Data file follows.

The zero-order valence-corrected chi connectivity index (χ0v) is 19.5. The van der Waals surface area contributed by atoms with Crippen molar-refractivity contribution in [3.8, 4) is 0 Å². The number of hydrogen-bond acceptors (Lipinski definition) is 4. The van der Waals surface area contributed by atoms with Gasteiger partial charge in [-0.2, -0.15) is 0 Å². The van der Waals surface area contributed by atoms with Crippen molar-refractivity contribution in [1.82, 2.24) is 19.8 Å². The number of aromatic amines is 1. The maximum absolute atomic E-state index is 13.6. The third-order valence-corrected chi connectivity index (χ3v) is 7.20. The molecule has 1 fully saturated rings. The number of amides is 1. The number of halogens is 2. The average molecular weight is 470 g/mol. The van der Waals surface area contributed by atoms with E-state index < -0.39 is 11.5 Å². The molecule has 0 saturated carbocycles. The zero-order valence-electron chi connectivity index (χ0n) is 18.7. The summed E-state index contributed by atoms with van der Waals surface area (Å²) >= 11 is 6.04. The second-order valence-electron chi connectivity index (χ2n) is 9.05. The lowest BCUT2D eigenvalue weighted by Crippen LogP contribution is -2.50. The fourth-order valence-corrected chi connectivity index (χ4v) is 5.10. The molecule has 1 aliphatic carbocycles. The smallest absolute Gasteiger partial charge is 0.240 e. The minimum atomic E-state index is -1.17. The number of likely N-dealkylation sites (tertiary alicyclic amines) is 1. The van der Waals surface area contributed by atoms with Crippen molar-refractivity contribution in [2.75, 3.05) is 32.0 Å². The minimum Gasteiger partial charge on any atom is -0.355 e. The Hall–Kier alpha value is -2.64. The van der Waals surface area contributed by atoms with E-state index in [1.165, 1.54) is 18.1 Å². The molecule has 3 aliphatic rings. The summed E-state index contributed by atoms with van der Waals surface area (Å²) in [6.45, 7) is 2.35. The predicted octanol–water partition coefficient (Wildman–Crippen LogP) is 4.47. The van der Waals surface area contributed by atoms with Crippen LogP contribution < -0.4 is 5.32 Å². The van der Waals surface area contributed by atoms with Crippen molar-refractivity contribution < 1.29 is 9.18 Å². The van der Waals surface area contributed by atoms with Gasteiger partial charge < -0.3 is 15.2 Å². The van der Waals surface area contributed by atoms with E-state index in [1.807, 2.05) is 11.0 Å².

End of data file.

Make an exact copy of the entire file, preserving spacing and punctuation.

The zero-order valence-corrected chi connectivity index (χ0v) is 19.5. The van der Waals surface area contributed by atoms with Crippen molar-refractivity contribution in [3.8, 4) is 0 Å². The number of hydrogen-bond acceptors (Lipinski definition) is 4. The van der Waals surface area contributed by atoms with Gasteiger partial charge in [-0.2, -0.15) is 0 Å². The van der Waals surface area contributed by atoms with Crippen molar-refractivity contribution in [1.82, 2.24) is 19.8 Å². The number of aromatic amines is 1. The maximum absolute atomic E-state index is 13.6. The third-order valence-corrected chi connectivity index (χ3v) is 7.20. The molecule has 1 fully saturated rings. The number of amides is 1. The number of halogens is 2. The average molecular weight is 470 g/mol. The van der Waals surface area contributed by atoms with E-state index < -0.39 is 11.5 Å². The molecule has 0 saturated carbocycles. The zero-order valence-electron chi connectivity index (χ0n) is 18.7. The summed E-state index contributed by atoms with van der Waals surface area (Å²) >= 11 is 6.04. The second-order valence-electron chi connectivity index (χ2n) is 9.05. The lowest BCUT2D eigenvalue weighted by Crippen LogP contribution is -2.50. The fourth-order valence-corrected chi connectivity index (χ4v) is 5.10. The molecule has 1 aliphatic carbocycles. The smallest absolute Gasteiger partial charge is 0.240 e. The minimum atomic E-state index is -1.17. The number of likely N-dealkylation sites (tertiary alicyclic amines) is 1. The van der Waals surface area contributed by atoms with Crippen molar-refractivity contribution in [2.75, 3.05) is 32.0 Å². The minimum Gasteiger partial charge on any atom is -0.355 e. The Hall–Kier alpha value is -2.64. The van der Waals surface area contributed by atoms with E-state index in [1.165, 1.54) is 18.1 Å². The molecule has 3 aliphatic rings. The summed E-state index contributed by atoms with van der Waals surface area (Å²) in [6.45, 7) is 2.35. The predicted octanol–water partition coefficient (Wildman–Crippen LogP) is 4.47. The van der Waals surface area contributed by atoms with Crippen LogP contribution < -0.4 is 5.32 Å². The van der Waals surface area contributed by atoms with Crippen molar-refractivity contribution < 1.29 is 9.18 Å². The van der Waals surface area contributed by atoms with Gasteiger partial charge < -0.3 is 15.2 Å². The van der Waals surface area contributed by atoms with E-state index in [1.807, 2.05) is 11.0 Å².